High temperature superconductivity breakthrough claimed

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Researchers from the University of Cambridge say they have made a breakthrough in identifying what enables high temperature superconductivity.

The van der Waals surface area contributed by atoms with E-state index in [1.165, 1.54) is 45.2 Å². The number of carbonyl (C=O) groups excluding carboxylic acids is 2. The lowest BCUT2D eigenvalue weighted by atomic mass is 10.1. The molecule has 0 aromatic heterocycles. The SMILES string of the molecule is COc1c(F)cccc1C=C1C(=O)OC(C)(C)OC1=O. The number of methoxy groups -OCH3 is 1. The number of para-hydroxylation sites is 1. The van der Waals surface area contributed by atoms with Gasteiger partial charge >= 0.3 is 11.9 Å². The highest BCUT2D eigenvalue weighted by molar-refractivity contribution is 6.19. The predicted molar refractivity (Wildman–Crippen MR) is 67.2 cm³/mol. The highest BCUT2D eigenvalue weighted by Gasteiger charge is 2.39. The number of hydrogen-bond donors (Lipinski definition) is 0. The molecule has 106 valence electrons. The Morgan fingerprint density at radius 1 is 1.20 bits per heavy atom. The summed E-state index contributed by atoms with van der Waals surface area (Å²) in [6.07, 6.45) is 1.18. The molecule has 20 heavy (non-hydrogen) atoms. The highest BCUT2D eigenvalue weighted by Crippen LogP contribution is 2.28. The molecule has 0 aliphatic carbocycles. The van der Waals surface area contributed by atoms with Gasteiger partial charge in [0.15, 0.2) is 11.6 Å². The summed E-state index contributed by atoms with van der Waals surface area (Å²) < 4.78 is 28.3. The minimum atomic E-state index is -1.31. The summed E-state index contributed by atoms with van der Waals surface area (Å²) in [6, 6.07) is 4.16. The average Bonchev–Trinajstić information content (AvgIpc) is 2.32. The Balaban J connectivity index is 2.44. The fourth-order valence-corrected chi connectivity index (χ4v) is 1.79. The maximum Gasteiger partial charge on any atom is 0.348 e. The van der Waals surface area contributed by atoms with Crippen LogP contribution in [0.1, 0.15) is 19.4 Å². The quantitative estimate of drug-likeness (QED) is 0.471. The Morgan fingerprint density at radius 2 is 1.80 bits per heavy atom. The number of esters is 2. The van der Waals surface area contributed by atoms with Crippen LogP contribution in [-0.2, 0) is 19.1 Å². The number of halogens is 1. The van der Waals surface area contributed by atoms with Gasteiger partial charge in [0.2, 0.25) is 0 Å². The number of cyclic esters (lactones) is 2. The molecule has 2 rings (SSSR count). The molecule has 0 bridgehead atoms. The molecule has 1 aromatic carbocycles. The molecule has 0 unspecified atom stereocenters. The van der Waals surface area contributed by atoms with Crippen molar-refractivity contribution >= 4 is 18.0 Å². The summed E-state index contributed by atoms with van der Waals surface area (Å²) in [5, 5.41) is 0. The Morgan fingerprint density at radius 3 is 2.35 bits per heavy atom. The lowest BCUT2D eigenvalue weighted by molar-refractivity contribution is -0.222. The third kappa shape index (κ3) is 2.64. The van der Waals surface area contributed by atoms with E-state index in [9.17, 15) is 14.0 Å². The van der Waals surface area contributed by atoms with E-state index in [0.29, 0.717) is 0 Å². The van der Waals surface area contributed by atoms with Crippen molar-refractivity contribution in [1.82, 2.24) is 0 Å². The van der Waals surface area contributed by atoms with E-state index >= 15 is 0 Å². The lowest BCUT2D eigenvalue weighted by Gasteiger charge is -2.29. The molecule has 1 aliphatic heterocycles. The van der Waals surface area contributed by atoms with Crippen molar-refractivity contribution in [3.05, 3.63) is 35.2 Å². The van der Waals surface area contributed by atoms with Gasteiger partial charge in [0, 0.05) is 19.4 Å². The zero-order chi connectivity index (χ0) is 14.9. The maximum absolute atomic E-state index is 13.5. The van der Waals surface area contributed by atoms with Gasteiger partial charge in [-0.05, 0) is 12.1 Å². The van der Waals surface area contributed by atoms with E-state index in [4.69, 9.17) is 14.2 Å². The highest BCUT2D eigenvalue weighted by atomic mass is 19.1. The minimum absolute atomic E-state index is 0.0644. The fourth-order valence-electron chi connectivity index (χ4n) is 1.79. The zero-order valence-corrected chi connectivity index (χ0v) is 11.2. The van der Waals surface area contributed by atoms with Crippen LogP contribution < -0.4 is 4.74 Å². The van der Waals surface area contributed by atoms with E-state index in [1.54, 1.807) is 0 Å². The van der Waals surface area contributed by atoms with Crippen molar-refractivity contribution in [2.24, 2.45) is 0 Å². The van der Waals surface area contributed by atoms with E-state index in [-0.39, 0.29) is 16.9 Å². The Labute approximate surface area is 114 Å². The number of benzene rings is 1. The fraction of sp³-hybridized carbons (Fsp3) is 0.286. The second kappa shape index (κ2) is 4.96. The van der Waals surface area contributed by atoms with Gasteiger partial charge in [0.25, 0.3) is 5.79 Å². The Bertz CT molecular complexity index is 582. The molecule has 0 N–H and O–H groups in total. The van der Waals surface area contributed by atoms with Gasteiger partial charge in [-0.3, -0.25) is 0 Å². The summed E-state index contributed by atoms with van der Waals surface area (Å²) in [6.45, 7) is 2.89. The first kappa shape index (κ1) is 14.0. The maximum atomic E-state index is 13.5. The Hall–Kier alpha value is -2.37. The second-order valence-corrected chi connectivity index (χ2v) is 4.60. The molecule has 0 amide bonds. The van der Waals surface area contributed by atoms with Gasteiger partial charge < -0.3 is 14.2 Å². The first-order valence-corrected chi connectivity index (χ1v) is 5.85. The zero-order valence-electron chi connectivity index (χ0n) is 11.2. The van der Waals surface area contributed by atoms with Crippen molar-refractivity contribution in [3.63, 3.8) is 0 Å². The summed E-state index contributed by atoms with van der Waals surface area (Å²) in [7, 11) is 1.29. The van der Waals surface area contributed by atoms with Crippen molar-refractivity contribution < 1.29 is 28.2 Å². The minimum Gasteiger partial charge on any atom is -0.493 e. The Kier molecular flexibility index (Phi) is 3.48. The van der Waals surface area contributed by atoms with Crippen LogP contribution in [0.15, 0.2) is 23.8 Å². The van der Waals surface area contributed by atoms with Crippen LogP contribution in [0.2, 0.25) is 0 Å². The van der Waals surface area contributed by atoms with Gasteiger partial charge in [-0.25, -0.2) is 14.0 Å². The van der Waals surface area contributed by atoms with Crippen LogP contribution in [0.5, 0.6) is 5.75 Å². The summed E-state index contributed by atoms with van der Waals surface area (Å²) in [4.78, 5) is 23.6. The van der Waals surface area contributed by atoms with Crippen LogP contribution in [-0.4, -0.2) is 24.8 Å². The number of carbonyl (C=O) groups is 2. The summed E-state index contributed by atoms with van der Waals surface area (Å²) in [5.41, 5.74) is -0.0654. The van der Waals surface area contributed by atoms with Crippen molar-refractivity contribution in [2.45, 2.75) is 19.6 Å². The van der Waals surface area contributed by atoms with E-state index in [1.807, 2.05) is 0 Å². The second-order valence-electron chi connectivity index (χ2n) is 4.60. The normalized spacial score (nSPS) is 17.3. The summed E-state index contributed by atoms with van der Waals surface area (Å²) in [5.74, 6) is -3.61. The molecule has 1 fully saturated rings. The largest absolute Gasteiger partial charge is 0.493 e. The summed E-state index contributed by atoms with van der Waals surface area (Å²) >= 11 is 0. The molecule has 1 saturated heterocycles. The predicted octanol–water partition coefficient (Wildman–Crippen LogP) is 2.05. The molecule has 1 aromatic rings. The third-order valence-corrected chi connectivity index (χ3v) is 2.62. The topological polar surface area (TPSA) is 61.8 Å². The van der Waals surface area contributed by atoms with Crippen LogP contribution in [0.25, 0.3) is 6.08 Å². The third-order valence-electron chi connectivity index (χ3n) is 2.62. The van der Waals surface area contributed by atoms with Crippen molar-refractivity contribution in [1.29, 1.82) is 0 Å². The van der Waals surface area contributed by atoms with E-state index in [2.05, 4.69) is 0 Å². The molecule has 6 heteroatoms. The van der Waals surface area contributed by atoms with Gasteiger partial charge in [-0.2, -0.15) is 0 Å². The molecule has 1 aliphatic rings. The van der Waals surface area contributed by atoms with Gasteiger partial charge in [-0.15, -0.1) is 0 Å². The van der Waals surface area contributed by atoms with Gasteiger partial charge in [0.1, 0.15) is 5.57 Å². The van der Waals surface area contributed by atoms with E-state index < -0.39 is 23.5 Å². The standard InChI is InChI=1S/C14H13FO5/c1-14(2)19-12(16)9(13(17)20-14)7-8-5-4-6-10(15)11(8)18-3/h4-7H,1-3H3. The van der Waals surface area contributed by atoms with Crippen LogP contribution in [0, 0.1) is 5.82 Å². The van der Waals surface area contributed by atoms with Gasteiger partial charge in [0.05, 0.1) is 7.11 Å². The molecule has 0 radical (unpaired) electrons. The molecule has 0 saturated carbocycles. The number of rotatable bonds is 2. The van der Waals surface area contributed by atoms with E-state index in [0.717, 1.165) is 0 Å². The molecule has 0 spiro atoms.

According to the team, ripples of electrons – known as charge density waves – create twisted 'pockets' of electrons and it is these which enable superconductivity. Low temperature superconductors, which need to be cooled close to absolute zero, were first identified in the early 20th Century, but the search for high temperature superconductors has been more of a challenge, with the Cambridge team saying progress could be 'best described as random'. "We don't know how to find new high temperature superconductors because we don't actually know what ingredients are responsible for creating high temperature superconductivity in the first place," said Dr Suchitra Sebastian of the Cavendish Laboratory. "We know there's some sort of glue which causes the electrons to pair up, but we don't know what that glue is." In order to discover what enables high temperature superconductivity, the researchers worked backwards: by determining what properties the materials have in their normal, non superconducting state, they hoped to understand what was causing superconductivity. Working with magnetic fields as strong as 100Tesla, the researchers were able to kill the superconducting effect in cuprates. The experiments showed what the researchers said was 'a peculiar undulating twisted pocket geometry, similar to Jenga bricks, where each layer goes in a different direction to the one above or beneath it'. These results showed superconductivity is weakest in these pocket locations and the origin to be charge density waves. It is this normal state, the team added, that is overridden to yield superconductivity in cuprate superconductors. "By identifying other materials which have similar properties, hopefully it will help us find new superconductors at higher and higher temperatures, even perhaps materials which are superconductors at room temperature, which would open up a huge range of applications," Dr Sebastian concluded.